In this case, there was no physical relation between the weapon and the drug trafficking activity. The government acknowledged at sentencing that the gun was delivered “after the actual controlled purchase [was] completed,” 3 R. 60, and the court found that there was no evidence the gun was carried during the drug transaction, 3 R. 68–69. Yet it appears from the sentencing transcript that the district court believed the gun was “present” for purposes of the enhancement. 3 R. 67. That conclusion might have been based on the court's finding that the gun purchase was discussed during the drug transaction, 3 R. 68, or that the gun was delivered to someone Mr. Castro–Perez knew to be a “drug customer,” 3 R. 69. But neither fact establishes that the gun was physically located near drugs or a drug transaction. See Alexander, 292 F.3d at 1231.

The government points out that relevant conduct other than that of the charged offense may be considered in applying sentencing enhancements. Aplee. Br. 12 (citing, e.g., United States v. Roederer, 11 F.3d 973, 982 (10th Cir.1993)). It posits that since Mr. Castro–Perez delivered the gun during an ongoing drug trafficking conspiracy the enhancement is appropriate. Id. at 13, 15. Even assuming the government's premise, its conclusion does not follow. There is still no evidence of a spatial connection between the gun and drug trafficking activity. The record does not support an inference that because Mr. Castro–Perez sold drugs before and after the gun sale, there must have been drugs present during it. As much as the government would like to avoid it, physical proximity is a touchstone of the § 2D1.1(b)(1) firearm enhancement, even if established through relevant conduct or that of a coconspirator. See, e.g., United States v. Foy, 641 F.3d 455, 470 (10th Cir.2011) (firearm found in coconspirator's vehicle when coconspirator attempted to purchase cocaine); United States v. Roederer, 11 F.3d 973, 982–83 (10th Cir.1993) (dismissed counts and testimony reflected defendant dealt drugs from his apartment where he kept a firearm, though the charged offense did not occur in the apartment). When a firearm is not physically near drugs or trafficking activities, the “increased danger” of mixing drugs and guns contemplated by the Guidelines is not present. See U.S.S.G. § 2D1.1 app. cmt. n.11(A); United States v. Flores, 149 F.3d 1272, 1280 (10th Cir.1998). Because the government failed to establish that Mr. Castro–Perez possessed a firearm in the vicinity of drug trafficking activity, the two-level enhancement under § 2D1.1(b)(1) was inappropriate.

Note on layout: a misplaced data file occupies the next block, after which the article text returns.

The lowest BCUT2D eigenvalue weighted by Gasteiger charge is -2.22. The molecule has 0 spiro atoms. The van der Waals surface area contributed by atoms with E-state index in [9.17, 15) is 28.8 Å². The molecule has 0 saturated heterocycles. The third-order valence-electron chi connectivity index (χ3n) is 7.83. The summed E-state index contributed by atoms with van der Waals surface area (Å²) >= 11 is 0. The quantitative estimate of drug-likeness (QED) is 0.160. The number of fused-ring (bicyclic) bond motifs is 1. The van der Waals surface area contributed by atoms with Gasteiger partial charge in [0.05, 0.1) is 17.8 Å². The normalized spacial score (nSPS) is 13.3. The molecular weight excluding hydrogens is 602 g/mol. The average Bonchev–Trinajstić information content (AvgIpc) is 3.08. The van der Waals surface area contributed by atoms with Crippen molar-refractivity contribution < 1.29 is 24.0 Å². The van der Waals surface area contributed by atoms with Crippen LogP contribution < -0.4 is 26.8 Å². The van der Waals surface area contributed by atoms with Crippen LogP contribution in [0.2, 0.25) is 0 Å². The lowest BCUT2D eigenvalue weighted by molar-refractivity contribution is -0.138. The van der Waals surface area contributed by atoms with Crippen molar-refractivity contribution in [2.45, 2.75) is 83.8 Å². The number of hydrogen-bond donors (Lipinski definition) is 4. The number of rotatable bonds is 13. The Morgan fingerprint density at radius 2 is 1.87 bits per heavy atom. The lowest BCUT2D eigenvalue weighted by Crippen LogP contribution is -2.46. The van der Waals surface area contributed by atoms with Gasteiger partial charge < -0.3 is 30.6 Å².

The government asserts that even if the enhancement was improperly applied, the error was harmless. Aplee. Br. 16. It contends that because the district court granted a two-level downward variance, the enhancement had no effect on the sentence. Id. The record does not “clearly indicate[ ] the district court would have imposed the same sentence had it not relied on the procedural miscue(s).” United States v. Kieffer, 681 F.3d 1143, 1165 (10th Cir.2012). There is no indication that the variance was related to the firearm enhancement; instead, the record suggests the district court would have granted the variance even had the enhancement not applied. 3 R. 82–84.

For these reasons, we REMAND for the district court to vacate the sentence and resentence consistent with this opinion.

KELLY, Circuit Judge.